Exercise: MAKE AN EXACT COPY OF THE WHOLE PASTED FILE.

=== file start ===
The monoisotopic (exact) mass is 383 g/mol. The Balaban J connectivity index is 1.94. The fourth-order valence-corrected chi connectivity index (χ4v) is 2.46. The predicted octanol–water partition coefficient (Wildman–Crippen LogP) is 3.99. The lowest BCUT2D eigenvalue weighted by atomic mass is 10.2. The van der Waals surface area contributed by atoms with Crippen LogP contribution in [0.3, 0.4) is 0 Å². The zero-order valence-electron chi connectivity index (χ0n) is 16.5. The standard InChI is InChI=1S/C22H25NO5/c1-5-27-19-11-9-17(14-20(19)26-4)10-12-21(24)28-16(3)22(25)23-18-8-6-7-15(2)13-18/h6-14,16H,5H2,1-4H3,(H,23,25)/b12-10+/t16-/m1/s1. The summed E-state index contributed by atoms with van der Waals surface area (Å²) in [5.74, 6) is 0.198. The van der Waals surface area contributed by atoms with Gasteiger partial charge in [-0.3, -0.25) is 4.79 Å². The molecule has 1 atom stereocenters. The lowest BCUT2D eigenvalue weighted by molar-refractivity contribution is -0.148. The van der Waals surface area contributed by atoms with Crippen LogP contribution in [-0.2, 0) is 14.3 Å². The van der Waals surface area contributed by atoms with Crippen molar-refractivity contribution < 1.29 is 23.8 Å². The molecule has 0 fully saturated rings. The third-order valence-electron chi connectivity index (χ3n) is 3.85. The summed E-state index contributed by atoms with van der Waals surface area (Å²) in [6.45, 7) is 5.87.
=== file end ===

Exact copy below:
The monoisotopic (exact) mass is 383 g/mol. The Balaban J connectivity index is 1.94. The fourth-order valence-corrected chi connectivity index (χ4v) is 2.46. The predicted octanol–water partition coefficient (Wildman–Crippen LogP) is 3.99. The lowest BCUT2D eigenvalue weighted by atomic mass is 10.2. The van der Waals surface area contributed by atoms with Crippen LogP contribution in [0.3, 0.4) is 0 Å². The zero-order valence-electron chi connectivity index (χ0n) is 16.5. The standard InChI is InChI=1S/C22H25NO5/c1-5-27-19-11-9-17(14-20(19)26-4)10-12-21(24)28-16(3)22(25)23-18-8-6-7-15(2)13-18/h6-14,16H,5H2,1-4H3,(H,23,25)/b12-10+/t16-/m1/s1. The summed E-state index contributed by atoms with van der Waals surface area (Å²) in [5.74, 6) is 0.198. The van der Waals surface area contributed by atoms with Gasteiger partial charge in [-0.3, -0.25) is 4.79 Å². The molecule has 1 atom stereocenters. The lowest BCUT2D eigenvalue weighted by molar-refractivity contribution is -0.148. The van der Waals surface area contributed by atoms with Crippen LogP contribution in [-0.2, 0) is 14.3 Å². The van der Waals surface area contributed by atoms with Crippen molar-refractivity contribution < 1.29 is 23.8 Å². The molecule has 0 fully saturated rings. The third-order valence-electron chi connectivity index (χ3n) is 3.85. The summed E-state index contributed by atoms with van der Waals surface area (Å²) in [6.45, 7) is 5.87.